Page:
The campaign feels underdevelopped and bolted on. It is a timid approach to what could have been made greater with more design time and a separate release, again, as a mini-expansion. If you thought Legacy's campaign and narrative were serviceable, you'll probably have the same opinion for the Expedition system. So this time again, to me it feels like the design was hastened to meet the "One major expansion per year" demand, rather than being ready to hit the market as a fully-fledged product. This, in the wave 3 prototype, showed in the lack of consequence for failing to win a game after two attempts, and the lack of associated narrative, for instance. There are a number of campaign games that do this better, such as the aforementioned Arkham Horror: the card gameDawn of Peacemakers, or Kingdom Death: Monster, none of which asks you to replay a game you've lost, but force you to carry on with the consequences, dire as they are. And this, I enjoy much more than tiring the player by artificially forcing them to replay a game they've lost with no real incentive to do so. Now I know that this feedback about the lack of narrative for failing two games in a row has been given by at least another playtester so hopefully, it will have been changed by the time the game is released. My final note on the campaign, is that I wish that for practical reasons, the narrative would have been released as a campaign booklet or leaflet, like in Arkham Horror, rather than the cumbersome and impractical cards. While they made sense in Legacy, here they take too much room in the box and also require sleeves, and will only be used once. It seems counter-intuitive and wasteful to me.
Some of the player cards are straight filler (Bouncing Boom) and some of the Nemeses are very similar to previous ones and could have been variants, using the same name with a sub-name, like Mad Bomber Baron Blade or Skinwalker Gloomweaver were for Sentinels of the Multiverse. And that would have been great, even. I would probably have enjoyed them more had they been a nod to Aeon's End, with
Spoiler (click to reveal)
Maggoth being a Carapace Queen variant and the Wailing being a Blight Lord variant. To some extent, Ageless Walker also plays on Crooked Mask's themes.
Of course, all these Nemeses do not play exactly the same as the ones I mention, and you'll have to adapt to them, but they do remind me of them and play on the same grounds. That is but personal appreciation, though, as I always like to see returning characters and have variants available.

So these were my negative thoughts. All in all, though, would I recommend this new expansion?
Well, it depends. If I were to rate it in a vacuum, I'd probably rate it a 7 out of 10, so lower than the base game, but higher than WE and Legacy. I think, taken independantly, it is the second best wave so far, with the best still remaining wave 1 for sentimental reasons : no other wave can impact me the way it did and come at the exact time it needed to for me.
If you haven't played all the previous waves, you're probably going to love that one: it's well designed, it's got adventurous ideas for the breach mages, and you might not set the bar as high as I do. I mean, you cannot expect someone who writes 11k words reviews about an expansion to a game he's played 200+ times to not set the bar extremely high. You might have loved Legacy when I rate it rather low. While I do not care in the least about the Expedition system because of personal preferences, I reckon that it's a first step toward the "modules expansion" I wish was created for the game.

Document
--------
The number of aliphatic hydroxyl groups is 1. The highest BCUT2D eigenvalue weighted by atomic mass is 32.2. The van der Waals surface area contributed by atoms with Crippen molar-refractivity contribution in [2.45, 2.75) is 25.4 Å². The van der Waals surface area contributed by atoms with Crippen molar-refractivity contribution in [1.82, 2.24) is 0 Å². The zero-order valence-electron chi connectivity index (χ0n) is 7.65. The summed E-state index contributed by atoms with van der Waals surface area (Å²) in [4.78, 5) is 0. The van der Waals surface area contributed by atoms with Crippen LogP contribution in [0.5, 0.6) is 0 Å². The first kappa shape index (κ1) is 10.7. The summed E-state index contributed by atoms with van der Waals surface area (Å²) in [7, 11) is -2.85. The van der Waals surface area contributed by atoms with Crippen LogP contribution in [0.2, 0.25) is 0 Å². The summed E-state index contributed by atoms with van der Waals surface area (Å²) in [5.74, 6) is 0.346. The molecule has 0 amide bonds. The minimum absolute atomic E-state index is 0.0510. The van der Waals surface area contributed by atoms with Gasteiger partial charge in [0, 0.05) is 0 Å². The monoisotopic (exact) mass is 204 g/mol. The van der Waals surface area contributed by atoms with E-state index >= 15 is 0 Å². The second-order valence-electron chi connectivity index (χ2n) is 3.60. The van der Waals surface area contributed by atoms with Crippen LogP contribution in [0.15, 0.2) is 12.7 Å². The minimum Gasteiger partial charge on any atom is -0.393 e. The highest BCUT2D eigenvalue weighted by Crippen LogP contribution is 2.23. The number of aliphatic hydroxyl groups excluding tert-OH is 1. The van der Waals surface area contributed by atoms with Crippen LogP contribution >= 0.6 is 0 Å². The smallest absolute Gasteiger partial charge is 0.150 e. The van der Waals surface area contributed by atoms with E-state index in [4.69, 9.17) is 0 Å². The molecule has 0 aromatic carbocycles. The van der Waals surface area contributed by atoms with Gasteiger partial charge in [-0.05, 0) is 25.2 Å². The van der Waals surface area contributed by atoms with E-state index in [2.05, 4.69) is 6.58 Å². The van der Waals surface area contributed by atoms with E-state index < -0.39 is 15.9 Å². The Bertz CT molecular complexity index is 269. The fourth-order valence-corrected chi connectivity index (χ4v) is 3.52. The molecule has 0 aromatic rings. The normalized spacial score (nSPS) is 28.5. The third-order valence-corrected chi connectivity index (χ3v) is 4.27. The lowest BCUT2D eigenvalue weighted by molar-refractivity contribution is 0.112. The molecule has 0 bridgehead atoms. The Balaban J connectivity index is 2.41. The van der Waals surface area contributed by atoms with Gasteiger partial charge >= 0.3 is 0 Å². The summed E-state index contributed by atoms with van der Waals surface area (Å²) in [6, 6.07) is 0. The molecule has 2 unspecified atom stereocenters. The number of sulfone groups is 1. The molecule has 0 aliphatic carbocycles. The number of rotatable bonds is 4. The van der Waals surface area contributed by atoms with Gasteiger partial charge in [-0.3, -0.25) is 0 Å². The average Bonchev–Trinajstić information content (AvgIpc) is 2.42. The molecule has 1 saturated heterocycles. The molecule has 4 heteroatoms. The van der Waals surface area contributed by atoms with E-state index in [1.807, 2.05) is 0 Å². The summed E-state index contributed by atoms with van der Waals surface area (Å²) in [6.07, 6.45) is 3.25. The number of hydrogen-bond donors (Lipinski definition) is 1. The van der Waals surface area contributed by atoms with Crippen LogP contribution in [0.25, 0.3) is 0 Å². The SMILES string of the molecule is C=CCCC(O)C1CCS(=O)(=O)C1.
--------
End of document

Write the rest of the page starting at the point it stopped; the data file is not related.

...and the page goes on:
I did not find Nemeses I like as much as Blight Lord, Carapace Queen, Thrice-Dead Prophet or Hollow Crown in this wave, but there are a couple of them that are gonna be either fun to play, or very challenging still. Or both at the same time. Arachnos had potential, but didn't grab me.
But more than anything, I believe the new breach mages are what warrants hopping in for most returning players. Not because of said mages personal breaches themselves, but because of the change of pace they induce and how different it will feel to play them, from playing previous ones. That they have a unique breach means that you are more likely to want to open the breach early on to maximize its use, rather than building your economy to purchase big spells. In this, your early choices will be harder and your paths will be more diverse. It also makes Sparrow a total killer if you have War Eternal and good economy.

So should you back? Well it's up to you and to what you're expecting from a new Aeon's End standalone product. I do hope this (p)review will have helped you to make your mind.

This review, and many other ones written in French, can be found on my website: Le Comboteur Fou.
If you enjoy my work you also Visit the Comboteur Fou's guild!
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Kevin Lund
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Wow, great write up. Thank you for taking your time. Both your positive and negative points confirm for me that I am happy to be backing this game. I love informative reviews!
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Comboteur "Crazed 'Beastface' Survivor" Fou
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The Orzhov welcome you. Please leave your belongings with the Obzedat. They are not yours anymore.
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klund wrote:
Wow, great write up. Thank you for taking your time. Both your positive and negative points confirm for me that I am happy to be backing this game. I love informative reviews!

Thanks for the feedback I've put a lot of work into it Glad it was of help!
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Spoiler (click to reveal)
Have you read the lore for the nemeses? Maggoth and the Wailing are explicit callbacks to Carapace Queen and Blight Lord.